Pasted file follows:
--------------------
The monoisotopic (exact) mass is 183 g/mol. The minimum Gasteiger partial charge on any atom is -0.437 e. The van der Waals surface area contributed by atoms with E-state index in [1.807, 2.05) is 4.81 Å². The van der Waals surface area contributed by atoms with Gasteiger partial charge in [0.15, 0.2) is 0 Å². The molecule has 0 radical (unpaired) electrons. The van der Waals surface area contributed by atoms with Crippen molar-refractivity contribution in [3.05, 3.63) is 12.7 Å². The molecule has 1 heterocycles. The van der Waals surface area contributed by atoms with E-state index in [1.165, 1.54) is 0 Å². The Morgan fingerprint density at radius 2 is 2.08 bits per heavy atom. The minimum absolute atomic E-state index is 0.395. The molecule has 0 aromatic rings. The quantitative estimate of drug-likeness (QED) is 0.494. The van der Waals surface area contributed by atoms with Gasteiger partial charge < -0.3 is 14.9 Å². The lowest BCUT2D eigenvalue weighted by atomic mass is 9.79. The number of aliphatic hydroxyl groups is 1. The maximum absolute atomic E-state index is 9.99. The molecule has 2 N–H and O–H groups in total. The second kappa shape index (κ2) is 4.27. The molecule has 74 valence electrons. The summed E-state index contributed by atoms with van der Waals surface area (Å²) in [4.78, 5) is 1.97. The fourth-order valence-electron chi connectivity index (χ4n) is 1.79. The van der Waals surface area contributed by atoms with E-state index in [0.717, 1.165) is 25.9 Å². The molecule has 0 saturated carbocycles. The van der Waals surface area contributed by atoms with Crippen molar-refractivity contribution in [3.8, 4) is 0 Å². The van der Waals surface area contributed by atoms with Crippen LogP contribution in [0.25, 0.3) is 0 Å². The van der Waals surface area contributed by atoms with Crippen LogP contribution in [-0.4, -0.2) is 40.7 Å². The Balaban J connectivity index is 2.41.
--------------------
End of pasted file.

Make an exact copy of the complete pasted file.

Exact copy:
The monoisotopic (exact) mass is 183 g/mol. The minimum Gasteiger partial charge on any atom is -0.437 e. The van der Waals surface area contributed by atoms with E-state index in [1.807, 2.05) is 4.81 Å². The van der Waals surface area contributed by atoms with Gasteiger partial charge in [0.15, 0.2) is 0 Å². The molecule has 0 radical (unpaired) electrons. The van der Waals surface area contributed by atoms with Crippen molar-refractivity contribution in [3.05, 3.63) is 12.7 Å². The molecule has 1 heterocycles. The van der Waals surface area contributed by atoms with E-state index in [1.165, 1.54) is 0 Å². The Morgan fingerprint density at radius 2 is 2.08 bits per heavy atom. The minimum absolute atomic E-state index is 0.395. The molecule has 0 aromatic rings. The quantitative estimate of drug-likeness (QED) is 0.494. The van der Waals surface area contributed by atoms with Gasteiger partial charge < -0.3 is 14.9 Å². The lowest BCUT2D eigenvalue weighted by atomic mass is 9.79. The number of aliphatic hydroxyl groups is 1. The maximum absolute atomic E-state index is 9.99. The molecule has 2 N–H and O–H groups in total. The second kappa shape index (κ2) is 4.27. The molecule has 74 valence electrons. The summed E-state index contributed by atoms with van der Waals surface area (Å²) in [4.78, 5) is 1.97. The fourth-order valence-electron chi connectivity index (χ4n) is 1.79. The van der Waals surface area contributed by atoms with E-state index in [0.717, 1.165) is 25.9 Å². The molecule has 0 saturated carbocycles. The van der Waals surface area contributed by atoms with Crippen molar-refractivity contribution in [3.8, 4) is 0 Å². The van der Waals surface area contributed by atoms with Crippen LogP contribution in [0.25, 0.3) is 0 Å². The van der Waals surface area contributed by atoms with Crippen LogP contribution in [-0.4, -0.2) is 40.7 Å². The Balaban J connectivity index is 2.41.